Dual SIM vs. Dual Modem

The latest LTE modem offerings come with a lot of technology and features built into them.  Some of the benefits include better throughput speeds, automatic SIM detection, automatic carrier switching and network flexibility for your deployments.  The goal for this article is to clarify the difference between dual SIM and dual modem cellular deployments. 

Things to remember:
  • In a single modem, only one SIM can be active at a time
  • In North American cellular market, a modem must have a specific carrier firmware image (modem firmware) loaded to work reliably (ex: VZW, ATT, Generic (T-Mobile, Canada), Sprint) on the respective carrier network.

Dual SIM (Single Modem):
A typical cellular gateway (aka cellular router) usually has a single modem with
dual SIM slots.  An important point to remember is that only ONE SIM can be active/connected in a modem at a time.  This deployment is beneficial in the following scenarios:
  • You have a data plan cap on the SIM.  If one SIM reaches it's cap, the gateway should failover to the second SIM. 
  • You have an “Unlimited Plan” on the SIM and would like to utilize multiple SIMs so that when gateway hits a certain usage data threshold, it will switch to the other SIM (ex: when wireless carrier offers "unlimited data" SIMs but throttles speeds (to 2G/3G service equivalent) after XGB data usage in a billing cycle)
  • You want to deploy the cellular gateway but don’t know which carrier has better coverage at the target location/site
Carrier redundancy/failover is not recommended for single modem setups since the modem must “reflash” itself (software switching of modem firmware which can be 3-7 minute process) to the carrier network of the SIM card in order to check signal strength and availability.  Additionally, when swapping to second SIM, the modem will require a different APN for the new carrier.  Because of the changes/steps involved, a dual modem solution is the way to go vs. a dual SIM single modem for applications involving carrier redundancy/failover.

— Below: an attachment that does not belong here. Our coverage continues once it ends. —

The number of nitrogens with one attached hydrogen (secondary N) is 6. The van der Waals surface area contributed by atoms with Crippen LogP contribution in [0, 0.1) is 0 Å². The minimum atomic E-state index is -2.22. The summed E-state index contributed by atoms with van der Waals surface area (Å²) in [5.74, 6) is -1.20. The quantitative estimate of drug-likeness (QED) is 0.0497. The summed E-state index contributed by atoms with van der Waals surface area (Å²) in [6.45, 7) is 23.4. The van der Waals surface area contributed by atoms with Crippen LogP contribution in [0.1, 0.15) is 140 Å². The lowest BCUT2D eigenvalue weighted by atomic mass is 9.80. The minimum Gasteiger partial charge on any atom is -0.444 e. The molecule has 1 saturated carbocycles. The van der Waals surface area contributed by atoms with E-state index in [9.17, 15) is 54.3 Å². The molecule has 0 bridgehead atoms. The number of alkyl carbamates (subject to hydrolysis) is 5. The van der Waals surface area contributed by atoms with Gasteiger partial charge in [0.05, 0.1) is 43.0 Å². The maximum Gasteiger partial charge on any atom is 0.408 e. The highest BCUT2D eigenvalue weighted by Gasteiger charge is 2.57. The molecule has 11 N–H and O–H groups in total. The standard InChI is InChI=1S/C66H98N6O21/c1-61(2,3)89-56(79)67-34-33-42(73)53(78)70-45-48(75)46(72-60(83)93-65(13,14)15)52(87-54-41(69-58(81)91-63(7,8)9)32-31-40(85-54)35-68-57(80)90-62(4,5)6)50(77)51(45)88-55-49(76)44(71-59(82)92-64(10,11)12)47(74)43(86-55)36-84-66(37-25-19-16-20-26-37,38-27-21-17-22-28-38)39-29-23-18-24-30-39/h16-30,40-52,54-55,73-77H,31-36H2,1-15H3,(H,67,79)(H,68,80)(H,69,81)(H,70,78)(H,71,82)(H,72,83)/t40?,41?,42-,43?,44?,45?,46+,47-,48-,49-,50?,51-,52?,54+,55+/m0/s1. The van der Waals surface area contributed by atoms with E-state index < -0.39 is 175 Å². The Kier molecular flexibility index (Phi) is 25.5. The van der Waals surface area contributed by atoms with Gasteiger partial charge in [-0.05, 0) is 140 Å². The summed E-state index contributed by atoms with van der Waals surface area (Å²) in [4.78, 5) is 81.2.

The ideal use case for Dual SIM (single modem) is single carrier use with data plan caps or if you don't know which carrier is "choice" at the time of procurement.  For data plan caps, if one SIM reaches its cap, the gateway can be configured to failover to second SIM.  Because the gateway is a dual SIM (single modem) and not dual modems, it cannot provide two simultaneous connections or be load-balanced.

Dual Modem:
Some cellular gateways can be purchased/configured with dual or even quad modems.  In this setup, the cellular gateway will have two or four physical cellular modems available internally (they can be embedded, modular or a combination of both).  Each modem has one/two SIM slots depending on the hardware, providing four or up to eight SIM slots available in total.  An important point to remember is that since this is a DUAL/QUAD modem setup, multiple SIMs can be active simultaneously (one SIM from each modem).  This deployment is useful for the following scenarios: 
  • All scenarios described above for Single Modems PLUS
  • You want carrier redundancy for added resilience in your networking application (ex: automatic failover or handoff between Verizon and AT&T depending on coverage/signal). Failover to the alternate carrier(s) is instantaneous and the gateway can evaluate signal conditions in real time and initiate failover
  • You want to utilize multiple SIMs simultaneously for a faster connection/higher bandwidth (ex: Load Balancing or Bonding)
The ideal use case for Dual Modem is carrier redundancy and/or load-balancing/bonding applications. Because the gateway is dual/multi modem, it is better suited to handle the intricate dynamics involved with multiple carriers. 
Cellular gateways and their related technology are getting sophisticated and offers us greater flexibility, agility, and performance for network deployments/applications.  Give us a call to help you with your cellular gateway needs and determine the best solution for you.

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